Solid-state dewetting of single- and bilayer Au-W thin films: unraveling the role of individual layer thickness, stacking sequence and oxidation on morphology evolution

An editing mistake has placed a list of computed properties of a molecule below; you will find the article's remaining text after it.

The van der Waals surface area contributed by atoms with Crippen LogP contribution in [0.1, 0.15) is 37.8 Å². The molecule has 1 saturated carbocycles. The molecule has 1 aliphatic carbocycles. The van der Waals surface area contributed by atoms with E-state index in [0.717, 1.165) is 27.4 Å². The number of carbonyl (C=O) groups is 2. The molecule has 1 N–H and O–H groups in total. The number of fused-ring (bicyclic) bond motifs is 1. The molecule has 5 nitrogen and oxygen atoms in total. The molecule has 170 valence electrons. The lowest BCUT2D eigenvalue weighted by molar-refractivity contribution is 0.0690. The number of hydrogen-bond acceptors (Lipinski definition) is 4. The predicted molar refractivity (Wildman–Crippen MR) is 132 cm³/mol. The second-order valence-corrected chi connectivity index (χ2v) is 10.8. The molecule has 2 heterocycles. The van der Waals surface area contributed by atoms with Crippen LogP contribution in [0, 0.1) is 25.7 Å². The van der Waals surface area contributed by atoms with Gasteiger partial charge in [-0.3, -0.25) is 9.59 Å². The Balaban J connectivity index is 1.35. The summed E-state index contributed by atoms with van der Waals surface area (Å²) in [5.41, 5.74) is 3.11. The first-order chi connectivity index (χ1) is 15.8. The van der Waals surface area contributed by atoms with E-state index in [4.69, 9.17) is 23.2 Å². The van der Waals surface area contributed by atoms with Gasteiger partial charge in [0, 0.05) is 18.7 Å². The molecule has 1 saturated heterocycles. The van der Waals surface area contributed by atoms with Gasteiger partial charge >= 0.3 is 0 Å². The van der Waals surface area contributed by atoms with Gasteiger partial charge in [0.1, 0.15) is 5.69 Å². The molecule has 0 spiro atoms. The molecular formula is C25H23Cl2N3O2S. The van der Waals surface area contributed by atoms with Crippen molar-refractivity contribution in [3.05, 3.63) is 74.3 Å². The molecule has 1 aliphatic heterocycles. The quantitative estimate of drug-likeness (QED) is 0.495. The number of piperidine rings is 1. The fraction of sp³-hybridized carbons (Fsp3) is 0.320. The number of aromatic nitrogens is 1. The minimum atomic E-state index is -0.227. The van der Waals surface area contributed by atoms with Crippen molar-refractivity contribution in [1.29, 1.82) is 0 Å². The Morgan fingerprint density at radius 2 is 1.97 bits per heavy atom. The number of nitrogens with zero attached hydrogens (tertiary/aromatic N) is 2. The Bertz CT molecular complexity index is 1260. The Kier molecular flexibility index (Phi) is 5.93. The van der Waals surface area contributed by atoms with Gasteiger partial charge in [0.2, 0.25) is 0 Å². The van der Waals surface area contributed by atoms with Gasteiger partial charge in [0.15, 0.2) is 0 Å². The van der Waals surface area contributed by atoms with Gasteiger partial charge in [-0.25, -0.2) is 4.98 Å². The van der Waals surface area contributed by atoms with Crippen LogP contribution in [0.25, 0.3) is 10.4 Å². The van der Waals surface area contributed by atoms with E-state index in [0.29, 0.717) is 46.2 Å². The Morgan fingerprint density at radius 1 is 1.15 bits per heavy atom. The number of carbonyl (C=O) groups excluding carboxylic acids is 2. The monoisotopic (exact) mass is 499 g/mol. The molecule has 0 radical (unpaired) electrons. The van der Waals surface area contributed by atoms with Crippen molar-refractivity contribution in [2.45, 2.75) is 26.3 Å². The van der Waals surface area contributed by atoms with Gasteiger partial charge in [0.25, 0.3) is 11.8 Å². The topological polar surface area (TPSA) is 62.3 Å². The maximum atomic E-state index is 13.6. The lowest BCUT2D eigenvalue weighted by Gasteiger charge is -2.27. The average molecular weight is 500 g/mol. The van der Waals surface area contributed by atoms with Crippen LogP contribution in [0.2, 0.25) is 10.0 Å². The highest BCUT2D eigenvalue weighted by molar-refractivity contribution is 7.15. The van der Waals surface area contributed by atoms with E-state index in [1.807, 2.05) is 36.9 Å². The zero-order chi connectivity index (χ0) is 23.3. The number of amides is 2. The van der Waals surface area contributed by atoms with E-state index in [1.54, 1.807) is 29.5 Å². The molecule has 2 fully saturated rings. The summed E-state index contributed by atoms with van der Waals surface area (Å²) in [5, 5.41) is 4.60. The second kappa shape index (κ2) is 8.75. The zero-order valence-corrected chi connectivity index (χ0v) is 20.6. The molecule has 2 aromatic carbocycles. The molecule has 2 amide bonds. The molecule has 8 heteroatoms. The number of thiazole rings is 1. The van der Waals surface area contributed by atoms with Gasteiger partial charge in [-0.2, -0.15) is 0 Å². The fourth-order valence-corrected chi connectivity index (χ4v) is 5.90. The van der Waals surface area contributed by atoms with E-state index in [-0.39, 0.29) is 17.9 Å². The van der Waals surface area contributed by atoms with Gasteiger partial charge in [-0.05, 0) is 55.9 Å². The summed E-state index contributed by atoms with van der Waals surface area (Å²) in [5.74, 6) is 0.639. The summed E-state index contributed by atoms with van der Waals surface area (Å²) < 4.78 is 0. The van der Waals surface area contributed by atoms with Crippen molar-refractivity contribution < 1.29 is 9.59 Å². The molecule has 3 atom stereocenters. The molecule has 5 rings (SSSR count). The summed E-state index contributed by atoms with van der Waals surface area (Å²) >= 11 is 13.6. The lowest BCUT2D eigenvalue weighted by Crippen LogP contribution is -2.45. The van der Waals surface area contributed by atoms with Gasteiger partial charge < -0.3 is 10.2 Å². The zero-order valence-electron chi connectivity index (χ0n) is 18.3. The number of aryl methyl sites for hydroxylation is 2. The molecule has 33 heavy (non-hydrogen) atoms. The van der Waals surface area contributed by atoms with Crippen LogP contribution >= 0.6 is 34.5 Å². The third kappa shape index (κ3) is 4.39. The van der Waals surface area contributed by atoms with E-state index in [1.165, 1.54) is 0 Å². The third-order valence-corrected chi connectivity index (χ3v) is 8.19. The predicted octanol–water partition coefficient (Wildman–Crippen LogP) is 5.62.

Self-assembly of ultrathin Au, W, and Au-W bilayer thin films is investigated using a rapid thermal annealing technique in an inert ambient. The solid-state dewetting of Aufilms is briefly revisited in order to emphasize the role of initial film thickness. W films deposited onto SiO2 evolve into needle-like nanocrystals rather than forming particle-like agglomerates upon annealing at elevated temperatures. Transmission electron microscopy reveals that such nanocrystals actually consist of tungsten (VI) oxide (WO3) which is related to an anisotropic oxide crystal growth out of the thin film. The evolution of W films is highly sensitive to the presence of any residual oxygen. Combination of both the dewetting of Au and the oxide crystal growth of WO3 is realized by using various bilayer film configurations of the immiscible Au and W. At low temperature, Au dewetting is initiated while oxide crystal growth is still suppressed. Depending on the stacking sequence of the Au-W bilayer thin film, W acts either as a substrate or as a passivation layer for the dewetting of Au. Being the ground layer, W changes the wettability of Au which clearly modifies its initial state for the dewetting. Being the top layer, W prevents Au from dewetting regardless of Aufilm thickness. Moreover, regular pattern formation of Au-WO3 nanoparticles is observed at high temperature demonstrating how bilayer thin film dewetting can create unique nanostructure arrangements.